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Rumsfeld Questions China's Military Buildup

Donald Rumsfeld speaks during meeting of defense ministers on Asian security issues, Saturday
Secretary of Defense Donald Rumsfeld has expressed concern over China's military buildup, saying it could threaten the security balance in Asia. Mr. Rumsfeld spoke at a meeting of Asian and Western defense ministers in Singapore.

Defense Secretary Donald Rumsfeld told a gathering of defense ministers from 21 nations that China now has the third-largest military budget in the world and the largest in Asia. And he said China appears to be expanding its missile forces, allowing them to target many parts of the world.

"Since no nation threatens China, one must wonder why this growing investment, why these continuing large and expensive arms purchases, why this continuing robust deployment?" he said.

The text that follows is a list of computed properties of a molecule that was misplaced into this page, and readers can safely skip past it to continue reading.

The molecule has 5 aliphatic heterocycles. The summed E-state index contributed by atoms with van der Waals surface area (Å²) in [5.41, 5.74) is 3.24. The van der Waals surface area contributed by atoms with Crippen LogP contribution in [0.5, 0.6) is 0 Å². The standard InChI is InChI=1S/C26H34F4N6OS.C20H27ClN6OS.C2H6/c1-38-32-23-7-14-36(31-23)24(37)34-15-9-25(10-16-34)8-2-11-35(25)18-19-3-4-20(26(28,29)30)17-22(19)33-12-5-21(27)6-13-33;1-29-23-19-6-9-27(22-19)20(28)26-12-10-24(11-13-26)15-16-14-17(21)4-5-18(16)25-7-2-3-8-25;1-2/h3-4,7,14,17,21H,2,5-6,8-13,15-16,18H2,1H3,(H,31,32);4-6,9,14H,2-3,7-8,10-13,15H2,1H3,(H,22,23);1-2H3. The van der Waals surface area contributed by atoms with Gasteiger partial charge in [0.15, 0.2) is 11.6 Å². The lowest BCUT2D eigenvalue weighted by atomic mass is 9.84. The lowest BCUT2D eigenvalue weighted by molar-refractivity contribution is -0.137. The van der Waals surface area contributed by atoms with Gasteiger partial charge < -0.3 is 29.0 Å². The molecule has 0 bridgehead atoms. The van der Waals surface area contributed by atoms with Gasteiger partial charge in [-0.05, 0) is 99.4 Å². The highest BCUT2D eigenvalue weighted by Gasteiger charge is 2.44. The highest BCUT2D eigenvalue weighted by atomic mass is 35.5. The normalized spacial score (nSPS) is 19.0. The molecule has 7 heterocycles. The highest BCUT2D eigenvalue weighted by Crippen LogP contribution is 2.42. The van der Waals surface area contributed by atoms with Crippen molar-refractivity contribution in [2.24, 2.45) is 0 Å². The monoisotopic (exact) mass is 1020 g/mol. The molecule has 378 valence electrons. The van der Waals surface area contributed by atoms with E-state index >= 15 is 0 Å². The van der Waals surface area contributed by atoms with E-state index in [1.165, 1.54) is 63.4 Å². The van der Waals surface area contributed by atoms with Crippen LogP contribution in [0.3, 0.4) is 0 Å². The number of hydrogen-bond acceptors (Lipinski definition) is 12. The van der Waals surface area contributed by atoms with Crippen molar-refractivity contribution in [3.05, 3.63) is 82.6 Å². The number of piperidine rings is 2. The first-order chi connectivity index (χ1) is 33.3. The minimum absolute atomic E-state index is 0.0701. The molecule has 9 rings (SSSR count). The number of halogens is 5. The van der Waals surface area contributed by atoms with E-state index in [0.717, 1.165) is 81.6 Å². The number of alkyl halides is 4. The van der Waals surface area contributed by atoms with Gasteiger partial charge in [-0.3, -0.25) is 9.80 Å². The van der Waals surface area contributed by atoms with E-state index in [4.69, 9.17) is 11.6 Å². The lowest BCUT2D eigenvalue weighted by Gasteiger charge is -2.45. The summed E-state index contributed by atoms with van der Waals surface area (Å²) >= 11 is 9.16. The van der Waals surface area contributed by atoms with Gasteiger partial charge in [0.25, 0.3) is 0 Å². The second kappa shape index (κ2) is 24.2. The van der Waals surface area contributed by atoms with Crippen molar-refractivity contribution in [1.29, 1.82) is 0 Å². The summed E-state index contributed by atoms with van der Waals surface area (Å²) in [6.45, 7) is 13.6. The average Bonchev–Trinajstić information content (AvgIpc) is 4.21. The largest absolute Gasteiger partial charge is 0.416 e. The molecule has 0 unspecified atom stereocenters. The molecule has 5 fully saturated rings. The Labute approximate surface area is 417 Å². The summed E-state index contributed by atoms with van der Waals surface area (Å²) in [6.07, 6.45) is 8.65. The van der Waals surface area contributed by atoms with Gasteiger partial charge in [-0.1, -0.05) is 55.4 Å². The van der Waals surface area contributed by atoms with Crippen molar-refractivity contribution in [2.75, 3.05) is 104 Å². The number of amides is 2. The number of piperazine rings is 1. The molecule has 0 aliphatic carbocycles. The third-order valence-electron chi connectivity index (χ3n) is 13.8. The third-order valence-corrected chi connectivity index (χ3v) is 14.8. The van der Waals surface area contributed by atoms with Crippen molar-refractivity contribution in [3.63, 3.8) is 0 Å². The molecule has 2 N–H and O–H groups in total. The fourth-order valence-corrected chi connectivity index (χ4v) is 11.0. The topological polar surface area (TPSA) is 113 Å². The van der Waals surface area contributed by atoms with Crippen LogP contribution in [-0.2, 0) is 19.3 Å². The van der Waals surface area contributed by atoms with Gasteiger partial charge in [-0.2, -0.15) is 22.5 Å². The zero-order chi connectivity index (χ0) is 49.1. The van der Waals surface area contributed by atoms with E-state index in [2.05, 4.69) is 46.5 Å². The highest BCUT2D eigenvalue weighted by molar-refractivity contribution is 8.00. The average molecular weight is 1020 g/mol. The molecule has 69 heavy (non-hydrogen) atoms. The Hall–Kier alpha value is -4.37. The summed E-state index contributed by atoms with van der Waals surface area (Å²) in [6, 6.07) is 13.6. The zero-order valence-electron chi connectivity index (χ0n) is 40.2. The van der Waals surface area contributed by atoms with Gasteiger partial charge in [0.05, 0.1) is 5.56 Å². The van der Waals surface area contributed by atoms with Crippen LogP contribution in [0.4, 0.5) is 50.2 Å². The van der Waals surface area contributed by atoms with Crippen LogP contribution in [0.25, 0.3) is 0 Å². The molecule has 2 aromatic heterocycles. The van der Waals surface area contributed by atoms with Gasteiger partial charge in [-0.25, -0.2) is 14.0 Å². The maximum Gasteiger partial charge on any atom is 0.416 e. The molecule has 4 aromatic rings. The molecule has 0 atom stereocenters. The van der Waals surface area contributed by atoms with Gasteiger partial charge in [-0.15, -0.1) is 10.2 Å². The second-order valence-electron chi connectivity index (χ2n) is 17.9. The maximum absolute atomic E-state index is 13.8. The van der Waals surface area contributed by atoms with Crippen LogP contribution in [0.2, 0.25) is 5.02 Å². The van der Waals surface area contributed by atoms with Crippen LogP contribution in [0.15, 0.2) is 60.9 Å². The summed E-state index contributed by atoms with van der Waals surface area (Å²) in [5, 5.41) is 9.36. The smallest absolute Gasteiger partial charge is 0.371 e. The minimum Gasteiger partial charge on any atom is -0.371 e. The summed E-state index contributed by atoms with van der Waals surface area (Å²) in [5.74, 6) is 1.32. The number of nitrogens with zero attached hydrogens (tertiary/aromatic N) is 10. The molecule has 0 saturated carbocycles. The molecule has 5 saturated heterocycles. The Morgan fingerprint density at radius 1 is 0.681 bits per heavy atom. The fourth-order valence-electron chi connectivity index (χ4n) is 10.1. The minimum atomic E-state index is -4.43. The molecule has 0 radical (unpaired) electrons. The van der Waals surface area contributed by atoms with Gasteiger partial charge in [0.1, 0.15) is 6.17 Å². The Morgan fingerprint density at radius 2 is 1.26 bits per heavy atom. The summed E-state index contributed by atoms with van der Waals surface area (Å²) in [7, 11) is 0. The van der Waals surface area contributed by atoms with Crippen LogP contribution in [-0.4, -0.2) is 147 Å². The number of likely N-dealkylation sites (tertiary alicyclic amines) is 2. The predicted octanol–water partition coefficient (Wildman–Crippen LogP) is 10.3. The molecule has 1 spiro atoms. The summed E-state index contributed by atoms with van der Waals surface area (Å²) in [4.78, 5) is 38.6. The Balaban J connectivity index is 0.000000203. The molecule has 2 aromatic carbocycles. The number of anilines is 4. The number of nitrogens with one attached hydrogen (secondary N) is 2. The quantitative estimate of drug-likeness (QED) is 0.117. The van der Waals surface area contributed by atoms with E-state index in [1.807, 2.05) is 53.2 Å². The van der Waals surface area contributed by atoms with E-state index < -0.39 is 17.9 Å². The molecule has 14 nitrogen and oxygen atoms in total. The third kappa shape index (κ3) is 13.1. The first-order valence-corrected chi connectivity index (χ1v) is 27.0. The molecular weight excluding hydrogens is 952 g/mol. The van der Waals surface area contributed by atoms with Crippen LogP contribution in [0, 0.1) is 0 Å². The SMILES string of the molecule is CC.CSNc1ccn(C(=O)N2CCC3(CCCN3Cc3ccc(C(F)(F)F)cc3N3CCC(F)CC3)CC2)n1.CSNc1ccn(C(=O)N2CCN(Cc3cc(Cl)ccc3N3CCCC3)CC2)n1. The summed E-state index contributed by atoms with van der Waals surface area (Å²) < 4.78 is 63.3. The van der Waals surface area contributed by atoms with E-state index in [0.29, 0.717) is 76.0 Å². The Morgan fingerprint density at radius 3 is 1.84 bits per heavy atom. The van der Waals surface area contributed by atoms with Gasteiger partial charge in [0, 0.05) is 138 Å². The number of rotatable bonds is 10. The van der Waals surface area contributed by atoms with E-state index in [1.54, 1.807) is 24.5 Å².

Under questioning from a Chinese delegate, Mr. Rumsfeld said he does not believe the United States is threatened by the emergence of China as a world power.

China this year announced an increase to its military budget of 12 percent, but Mr. Rumsfeld said he believes the actual figure is higher.

Tensions between the two Pacific powers have simmered for decades over Taiwan, a U.S. ally that China claims as a renegade province. Beijing has threatened to attack Taiwan if it declares independence.

The defense secretary, in his speech, also said political liberties have not followed China's booming economic growth. He added that ultimately China must embrace some form of open, representative government if it is to fully achieve the benefits that its people seek.

Singapore's Prime Minister, Lee Hsien Loong, in a speech opening the conference Friday, warned that confronting China will antagonize it without blocking its growth. And he said that any attempt to contain China will receive little support in the region.

Mr. Rumsfeld reiterated U.S. concerns over North Korea's nuclear weapons program, saying it threatens stability in the region and the world. And he urged Pyongyang to return to the stalled six-party talks aimed at defusing the situation.

Following the meeting in Singapore, Mr. Rumsfeld is to visit Malaysia and Thailand before flying to Europe for talks with leaders of NATO, the North Atlantic Treaty Organization.